In January 2018, Grace Raynor was one of two reporters named South Carolina Sportswriter of the Year by the National Sports Media Association. She works as a journalist covering Clemson sports for The Post and Courier, a newspaper based in Charleston, South Carolina.
Raynor graduated from Asheville School in 2011 and went to the University of North Carolina Chapel Hill that fall. As soon as she started at UNC, Raynor added to her bucket list seeing the Tar Heels face off against the Blue Devils in both UNC's Dean Dome and Duke University's Cameron Stadium.
Raynor knew she'd have to get creative to get tickets to those games before she graduated. She decided her best bet would be to go for a press pass.
"I wasn't sure what I wanted to major in," Raynor recalled. "I figured the best way to weasel my way into Cameron Indoor Stadium for a Tar Heels – Blue Devils game would be to write for UNC's student newspaper." She applied to work for that newspaper, the Daily Tar Heel, that year.
Working for the Daily Tar Heel turned into a labor of love. "As I started writing articles, I found that I was attracted to the idea of storytelling and the style of newspaper writing. Having played sports all my life, there was something about sports journalism in particular that struck a chord. I explored so many other options at UNC, but the one I always kept going back to was journalism."
For Raynor, sharing a personal, intimate side of the people she writes about is key to her work. She loves getting to know the athletes and coaches she interviews in order to share a meaningful story. "I think in sports we idolize our favorite teams and favorite leaders and sometimes we forget they're humans just like us," she said. "We forget that Dabo Swinney also loves Halloween and 'How the Grinch Stole Christmas.' Or that the star quarterback also gets flat tires every now and then, just like us. I love getting to see what makes these athletes tick, who inspires them and what their lives are like beyond just the football field or the basketball court."
That pull to listen to, understand, and personalize the athletes she interviews is evident in Raynor's work. In her April 2017 article, 'Soon to be an NFL millionaire, Deshaun Watson will never forget the small Georgia town that raised him,' Raynor explores Gainesville, Georgia. She meets the people and seeks to grasp the factors that nurtured Houston quarterback Deshaun Watson when he was growing up. In an article about Clemson standout Hunter Renfrow, Raynor focuses, instead of just on his impressive stats and major plays, on sincere moments with his family and on what motivates him both on and off the field.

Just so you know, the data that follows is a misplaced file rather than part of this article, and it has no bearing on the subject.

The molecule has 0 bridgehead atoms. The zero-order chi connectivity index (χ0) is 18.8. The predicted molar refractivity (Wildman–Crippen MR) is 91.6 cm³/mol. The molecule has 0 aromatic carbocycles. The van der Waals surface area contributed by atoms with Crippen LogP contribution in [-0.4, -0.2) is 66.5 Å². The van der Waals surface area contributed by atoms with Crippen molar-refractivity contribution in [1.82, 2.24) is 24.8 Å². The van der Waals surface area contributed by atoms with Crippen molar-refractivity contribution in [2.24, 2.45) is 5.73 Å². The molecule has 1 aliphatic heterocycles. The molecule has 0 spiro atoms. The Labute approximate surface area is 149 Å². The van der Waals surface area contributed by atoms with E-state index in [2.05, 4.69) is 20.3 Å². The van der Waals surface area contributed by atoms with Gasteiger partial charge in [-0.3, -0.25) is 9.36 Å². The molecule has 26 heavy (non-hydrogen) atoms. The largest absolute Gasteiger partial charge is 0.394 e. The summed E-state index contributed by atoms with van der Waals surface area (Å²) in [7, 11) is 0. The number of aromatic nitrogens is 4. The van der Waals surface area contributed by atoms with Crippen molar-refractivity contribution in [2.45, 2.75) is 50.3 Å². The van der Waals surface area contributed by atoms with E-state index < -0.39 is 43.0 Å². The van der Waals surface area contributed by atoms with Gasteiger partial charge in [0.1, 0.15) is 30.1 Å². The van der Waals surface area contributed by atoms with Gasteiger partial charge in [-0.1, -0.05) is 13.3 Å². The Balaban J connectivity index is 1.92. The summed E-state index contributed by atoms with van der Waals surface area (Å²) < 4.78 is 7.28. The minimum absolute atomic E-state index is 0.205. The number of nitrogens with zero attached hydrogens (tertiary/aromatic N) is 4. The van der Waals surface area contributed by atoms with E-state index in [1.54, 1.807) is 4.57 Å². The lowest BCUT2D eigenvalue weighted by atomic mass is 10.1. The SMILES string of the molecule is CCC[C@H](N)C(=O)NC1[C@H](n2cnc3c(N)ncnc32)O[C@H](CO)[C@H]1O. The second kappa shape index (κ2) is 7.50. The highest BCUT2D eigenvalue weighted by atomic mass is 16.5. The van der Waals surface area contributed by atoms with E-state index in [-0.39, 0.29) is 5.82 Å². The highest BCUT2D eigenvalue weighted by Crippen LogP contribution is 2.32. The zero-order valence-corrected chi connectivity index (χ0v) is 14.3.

"My favorite stories I've ever done have been the ones that have more to do with the personal side," Raynor said. "We see all of these people on television and we know what they're capable of athletically, but what drives them in their personal life? That's what I love. That's what I look forward to every day."
When Raynor learned she was named South Carolina Sportswriter of the Year, the first thing she did was call her dad, whom she calls the biggest cheerleader in her career. "I was instantly shocked and infinitely grateful," she said. "We just took a few minutes to really digest it together and have a fun little celebration over the phone."
"Every journalist will tell you that we don't do our craft for awards, but to win this one was such an honor and something I will remember forever. I can't begin to tell you how grateful I am for all of the incredible mentors I've had—and that includes teachers at Asheville School—who have helped me along the way. That the National Sports Media Association gave me this is a testament to all the amazing people in my life and all the wonderful help I've had."
Raynor lives in Greenville, South Carolina, and likes to go hiking on nearby trails in her offseason. She volunteers with middle school students through her church, and since 2015 has held two internships with MLB.com that took her to the clubhouses of the Texas Rangers and the New York Yankees.
In 2017, she traveled back to Asheville School to talk to current students interested in learning more about journalism. She was excited to share her profession with others and encouraged them to think about journalism as a gratifying career. "I think what students need to know is that there will always, always, always be a need and a want for good writing and reporting," Raynor said. "Whether those stories appear in a newspaper or on the internet is still up in the air, as the industry is certainly experiencing a time of change. But the need for news and entertainment is never going to go away."
Raynor is passionate about her work, and she plans to continue honing her craft and focusing on the people whose athletic careers we follow week after week. "In my opinion, the best, most inspiring stories are oftentimes sports stories," she said. "There is power in storytelling and power in making fans feel like they are personally connected to the athletes they love."
Raynor shares the 2018 South Carolina Sportswriter of the Year Award with Scott Keepfer of Greenville News. You can read about her recent recognition here.